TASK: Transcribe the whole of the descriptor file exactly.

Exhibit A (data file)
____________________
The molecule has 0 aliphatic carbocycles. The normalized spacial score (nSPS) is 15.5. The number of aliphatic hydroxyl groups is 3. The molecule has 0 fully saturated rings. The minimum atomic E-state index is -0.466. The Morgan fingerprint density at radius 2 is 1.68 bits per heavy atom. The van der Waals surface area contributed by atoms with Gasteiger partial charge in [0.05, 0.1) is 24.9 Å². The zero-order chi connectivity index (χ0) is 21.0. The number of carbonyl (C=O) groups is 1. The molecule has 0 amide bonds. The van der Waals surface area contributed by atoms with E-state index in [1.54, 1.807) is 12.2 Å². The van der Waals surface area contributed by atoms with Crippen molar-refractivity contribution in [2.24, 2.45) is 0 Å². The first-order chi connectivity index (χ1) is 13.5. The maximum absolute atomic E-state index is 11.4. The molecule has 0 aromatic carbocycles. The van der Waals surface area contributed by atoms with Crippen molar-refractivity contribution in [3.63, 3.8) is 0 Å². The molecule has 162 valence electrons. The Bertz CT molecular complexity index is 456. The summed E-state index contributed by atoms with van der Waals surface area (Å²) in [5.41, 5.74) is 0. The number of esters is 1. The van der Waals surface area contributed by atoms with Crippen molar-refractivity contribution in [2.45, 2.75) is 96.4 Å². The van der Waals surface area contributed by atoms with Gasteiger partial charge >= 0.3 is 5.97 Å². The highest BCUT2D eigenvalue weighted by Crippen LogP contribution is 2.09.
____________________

The molecule has 0 aliphatic carbocycles. The normalized spacial score (nSPS) is 15.5. The number of aliphatic hydroxyl groups is 3. The molecule has 0 fully saturated rings. The minimum atomic E-state index is -0.466. The Morgan fingerprint density at radius 2 is 1.68 bits per heavy atom. The van der Waals surface area contributed by atoms with Gasteiger partial charge in [0.05, 0.1) is 24.9 Å². The zero-order chi connectivity index (χ0) is 21.0. The number of carbonyl (C=O) groups is 1. The molecule has 0 amide bonds. The van der Waals surface area contributed by atoms with E-state index in [1.54, 1.807) is 12.2 Å². The van der Waals surface area contributed by atoms with Crippen molar-refractivity contribution in [2.24, 2.45) is 0 Å². The first-order chi connectivity index (χ1) is 13.5. The maximum absolute atomic E-state index is 11.4. The molecule has 0 aromatic carbocycles. The van der Waals surface area contributed by atoms with Crippen molar-refractivity contribution in [3.63, 3.8) is 0 Å². The molecule has 162 valence electrons. The Bertz CT molecular complexity index is 456. The summed E-state index contributed by atoms with van der Waals surface area (Å²) in [5.41, 5.74) is 0. The number of esters is 1. The van der Waals surface area contributed by atoms with Crippen molar-refractivity contribution in [2.45, 2.75) is 96.4 Å². The van der Waals surface area contributed by atoms with Gasteiger partial charge >= 0.3 is 5.97 Å². The highest BCUT2D eigenvalue weighted by Crippen LogP contribution is 2.09.